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2012 Ecotrust Indigenous Leadership Award

Honoree: Micah McCarty

Micah McCarty
Micah McCarty
Download a hi-res image: right-click here and select "Save As" (Photo by Debbie Ross-Preston, Courtesy of Northwest Indian Fisheries Commission)

Chairman Micah McCarty of the Makah Tribal Council on the Olympic Peninsula is honored as a finalist for the 2012 Ecotrust Indigenous Leadership Award. As chairman, McCarty has garnered important successes for Makah Nation by serving as a liaison between indigenous communities and the broader political system. His work in Neah Bay, Washington has led to significant headway in strengthening the response to oil spills in coastal waters, has helped to protect tribal whaling rights, and has fostered strong connections between tribal and non-tribal governments. McCarty’s passion, skill, and integrity make him a gifted advocate for tribal rights and environmental protections.

As a child, Micah lived away from Neah Bay with his mother, a descendant of New England colonists, and attended both tribal and non-tribal schools. During the summer, he often returned to Neah Bay to fish with his father, strengthening his knowledge and awareness of long-standing Makah traditions and culture. These experiences helped give McCarty a talent for articulating common goals across communities that takes into account a wide diversity of opinions. His leadership in environmental and natural resource protection, whaling rights advocacy, and artistry demonstrate his ability to defend Makah tribal rights while navigating a complex contemporary political context.

McCarty’s career began to take shape in 1994, shortly after the Makah Tribal Council formed the Makah Whaling Commission, a result of the tribe’s participation in the International Whaling Commission. McCarty began attending meetings as an alternate for his father, and his commitment to developing sound public policy deepened after 18 months of serving in his father’s place. In his autobiography, McCarty describes this experience as “stepping out of the canoe” into a profession that has since become his calling. As an advocate on behalf of the Makah Whaling Commission, Micah has worked tirelessly to support the Makah’s sense of community and self-determination in protecting their treaty rights to harvest whales. In spite of critiques against whaling, he respectfully and enthusiastically works to bridge the native/non-native divide to preserve his tribe’s autonomy in managing natural resources. In 2008, he formed the Office of Marine Affairs in order to develop marine planning policies for the Makah Tribal Organization, a testament to his dedication in this arena.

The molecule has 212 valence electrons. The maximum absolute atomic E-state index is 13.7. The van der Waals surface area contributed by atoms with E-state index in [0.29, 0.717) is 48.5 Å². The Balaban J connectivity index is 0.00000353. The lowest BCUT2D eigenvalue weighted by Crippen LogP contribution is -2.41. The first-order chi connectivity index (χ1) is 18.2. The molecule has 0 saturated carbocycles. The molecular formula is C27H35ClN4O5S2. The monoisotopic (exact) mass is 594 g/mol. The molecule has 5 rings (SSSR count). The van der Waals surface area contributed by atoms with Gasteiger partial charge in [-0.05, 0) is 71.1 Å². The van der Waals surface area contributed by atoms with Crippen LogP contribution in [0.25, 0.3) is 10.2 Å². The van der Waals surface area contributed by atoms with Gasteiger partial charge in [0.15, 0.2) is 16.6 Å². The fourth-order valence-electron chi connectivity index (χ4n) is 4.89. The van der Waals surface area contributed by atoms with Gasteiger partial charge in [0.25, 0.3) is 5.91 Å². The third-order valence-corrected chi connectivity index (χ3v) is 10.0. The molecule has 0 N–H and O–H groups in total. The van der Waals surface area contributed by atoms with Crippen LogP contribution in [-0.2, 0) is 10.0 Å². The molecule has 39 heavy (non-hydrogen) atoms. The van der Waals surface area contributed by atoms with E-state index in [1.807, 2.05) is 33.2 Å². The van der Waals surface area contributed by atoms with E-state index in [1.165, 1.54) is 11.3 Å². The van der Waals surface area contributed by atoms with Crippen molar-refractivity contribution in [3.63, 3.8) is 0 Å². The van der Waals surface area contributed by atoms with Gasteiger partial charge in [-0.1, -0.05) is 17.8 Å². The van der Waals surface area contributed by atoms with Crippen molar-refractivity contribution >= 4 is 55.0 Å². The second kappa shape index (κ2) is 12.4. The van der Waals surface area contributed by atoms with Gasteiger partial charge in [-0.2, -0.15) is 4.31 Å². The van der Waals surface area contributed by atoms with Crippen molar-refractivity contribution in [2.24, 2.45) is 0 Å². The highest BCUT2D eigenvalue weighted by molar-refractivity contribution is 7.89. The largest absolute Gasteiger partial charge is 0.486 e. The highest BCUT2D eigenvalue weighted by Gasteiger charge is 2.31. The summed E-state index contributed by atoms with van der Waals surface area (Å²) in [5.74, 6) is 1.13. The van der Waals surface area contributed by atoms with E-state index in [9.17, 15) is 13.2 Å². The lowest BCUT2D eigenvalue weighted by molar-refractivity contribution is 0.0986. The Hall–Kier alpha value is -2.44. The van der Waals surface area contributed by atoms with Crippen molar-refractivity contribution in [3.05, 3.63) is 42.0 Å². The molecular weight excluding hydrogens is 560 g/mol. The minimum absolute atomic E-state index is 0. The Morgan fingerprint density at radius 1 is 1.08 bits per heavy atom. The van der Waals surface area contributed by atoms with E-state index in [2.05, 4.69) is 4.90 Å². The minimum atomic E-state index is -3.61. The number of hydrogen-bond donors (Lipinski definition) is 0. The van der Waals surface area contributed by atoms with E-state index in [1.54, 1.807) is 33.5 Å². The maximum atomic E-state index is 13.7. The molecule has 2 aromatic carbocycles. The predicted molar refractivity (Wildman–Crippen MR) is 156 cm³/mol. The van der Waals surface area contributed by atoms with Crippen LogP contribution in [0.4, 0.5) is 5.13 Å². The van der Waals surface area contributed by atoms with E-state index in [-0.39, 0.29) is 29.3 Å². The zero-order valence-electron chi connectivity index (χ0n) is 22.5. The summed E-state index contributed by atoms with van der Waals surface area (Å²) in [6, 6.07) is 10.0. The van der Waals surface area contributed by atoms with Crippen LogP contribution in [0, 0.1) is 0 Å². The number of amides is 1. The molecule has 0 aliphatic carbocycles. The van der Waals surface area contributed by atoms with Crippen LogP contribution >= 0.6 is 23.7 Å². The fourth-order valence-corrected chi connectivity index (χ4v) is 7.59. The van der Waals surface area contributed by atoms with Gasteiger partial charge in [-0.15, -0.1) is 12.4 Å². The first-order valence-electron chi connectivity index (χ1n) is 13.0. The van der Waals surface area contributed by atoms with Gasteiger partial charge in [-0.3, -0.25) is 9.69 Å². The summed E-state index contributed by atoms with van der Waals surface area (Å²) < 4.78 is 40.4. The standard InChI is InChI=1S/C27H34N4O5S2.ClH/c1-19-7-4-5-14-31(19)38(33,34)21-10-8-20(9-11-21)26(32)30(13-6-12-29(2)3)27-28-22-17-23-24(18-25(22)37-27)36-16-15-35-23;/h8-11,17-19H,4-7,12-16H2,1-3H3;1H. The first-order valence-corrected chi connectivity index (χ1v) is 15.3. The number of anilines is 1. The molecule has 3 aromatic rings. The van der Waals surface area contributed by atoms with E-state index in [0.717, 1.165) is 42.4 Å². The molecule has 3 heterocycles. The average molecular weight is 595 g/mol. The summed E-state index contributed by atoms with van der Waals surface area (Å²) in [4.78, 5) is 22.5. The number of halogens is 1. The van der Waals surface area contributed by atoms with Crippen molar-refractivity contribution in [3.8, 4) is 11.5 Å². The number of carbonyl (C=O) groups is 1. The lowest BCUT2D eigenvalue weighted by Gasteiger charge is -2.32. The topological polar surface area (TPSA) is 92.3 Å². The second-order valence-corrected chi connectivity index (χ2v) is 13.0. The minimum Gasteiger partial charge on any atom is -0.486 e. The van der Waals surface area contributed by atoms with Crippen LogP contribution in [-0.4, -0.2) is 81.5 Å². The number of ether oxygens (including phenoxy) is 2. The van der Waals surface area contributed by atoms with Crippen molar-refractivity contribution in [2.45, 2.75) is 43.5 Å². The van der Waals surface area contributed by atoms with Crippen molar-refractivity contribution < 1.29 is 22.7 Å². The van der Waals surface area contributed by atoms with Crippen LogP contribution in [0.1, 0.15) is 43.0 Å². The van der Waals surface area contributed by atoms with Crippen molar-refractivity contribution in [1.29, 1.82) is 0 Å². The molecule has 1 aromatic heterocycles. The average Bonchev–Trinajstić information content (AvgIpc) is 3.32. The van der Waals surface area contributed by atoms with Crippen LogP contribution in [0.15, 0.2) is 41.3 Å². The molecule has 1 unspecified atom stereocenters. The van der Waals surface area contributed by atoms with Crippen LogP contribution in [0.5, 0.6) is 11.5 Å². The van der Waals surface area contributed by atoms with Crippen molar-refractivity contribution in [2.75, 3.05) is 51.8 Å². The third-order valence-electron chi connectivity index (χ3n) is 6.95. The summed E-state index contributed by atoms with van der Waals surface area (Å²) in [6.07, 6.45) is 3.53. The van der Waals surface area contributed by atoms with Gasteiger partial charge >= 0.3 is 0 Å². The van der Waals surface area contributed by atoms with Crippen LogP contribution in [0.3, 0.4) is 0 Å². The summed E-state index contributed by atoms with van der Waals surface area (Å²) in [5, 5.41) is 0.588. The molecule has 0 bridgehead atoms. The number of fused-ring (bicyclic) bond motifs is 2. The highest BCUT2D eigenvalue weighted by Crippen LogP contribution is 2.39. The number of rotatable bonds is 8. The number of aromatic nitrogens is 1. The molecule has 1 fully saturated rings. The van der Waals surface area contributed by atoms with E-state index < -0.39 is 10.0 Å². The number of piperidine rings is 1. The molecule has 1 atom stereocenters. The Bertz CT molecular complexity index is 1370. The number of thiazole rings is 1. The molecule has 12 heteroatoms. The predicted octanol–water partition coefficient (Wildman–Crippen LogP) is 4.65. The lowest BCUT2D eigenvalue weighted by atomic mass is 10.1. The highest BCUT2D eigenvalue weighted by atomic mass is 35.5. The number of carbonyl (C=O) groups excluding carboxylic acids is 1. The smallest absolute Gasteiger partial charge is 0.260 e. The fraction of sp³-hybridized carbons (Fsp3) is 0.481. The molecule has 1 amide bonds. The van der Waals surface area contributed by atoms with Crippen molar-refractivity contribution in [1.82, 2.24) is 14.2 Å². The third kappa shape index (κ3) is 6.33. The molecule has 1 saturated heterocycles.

McCarty has defended tribal interests across several political spectrums, pushing the boundaries of government-to-government consultation. He has encouraged both native and non-native leaders to embrace collaboration and has assisted state agencies to improve their policies and practices to protect native rights and resources. In addition to supporting tribal whaling rights, McCarty’s efforts have led to greater oil spill response protection in Neah Bay. Due to his leadership, Neah Bay now boasts a full-time emergency response tugboat (ERT) that prevents ship groundings in the area. Furthermore, Micah helped train members of Makah Nation to operate the ERT and other spill response equipment in Neah Bay, an effort that helps to ensure tribal autonomy.

These initiatives inform Micah’s role as an advisor to NOAA’s Marine Fisheries Advisory Committee and Olympic Coast Intergovernmental Policy Council, as well as his position as Vice Chairman on the Governance Coordinating Committee for the National Ocean Council. He is a co-founder of the Navy-Tribal Council and a strong supporter of the Native American Lands Environmental Mitigation Program, working with the U.S. Navy, Coast Guard, and the Department of Defense on key energy and environmental initiatives. Under McCarty’s leadership, hundreds of tribal leaders and government officials joined together in July 2012 at the First Stewards conference in Washington DC to address climate change in coastal communities.

With a holistic sense of community, environment, and culture, Micah McCarty inspires visionary thinking to protect natural resources and preserve tribal autonomy. Through collaboration with the University of Washington’s School of Marine Affairs, Peninsula College, and a range of university Native Studies programs, McCarty has inspired several theses and dissertations to support the development of curricula for a sustainable future. One member of the Leadership Council of the Puget Sound Partnership praised Micah for his “prodigious memory for people and ideas. He brings this remarkable storehouse of knowledge to every endeavor in which he engages.”

With keen insight on how to navigate the overlapping interests of the many communities in which he participates, Chairman McCarty inspires leaders across the Pacific Northwest in their vision to heal and restore our natural world.


2012 Honorees

Brian Cladoosby

Gail Small

Jonathan Andrew Waterhouse

Micah McCarty

Patience Andersen Faulkner



Astrid Scholz
tel: 503.467.0758
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Jason Pretty Boy
Indigenous Resilience Fellow
tel: 503.467.0803


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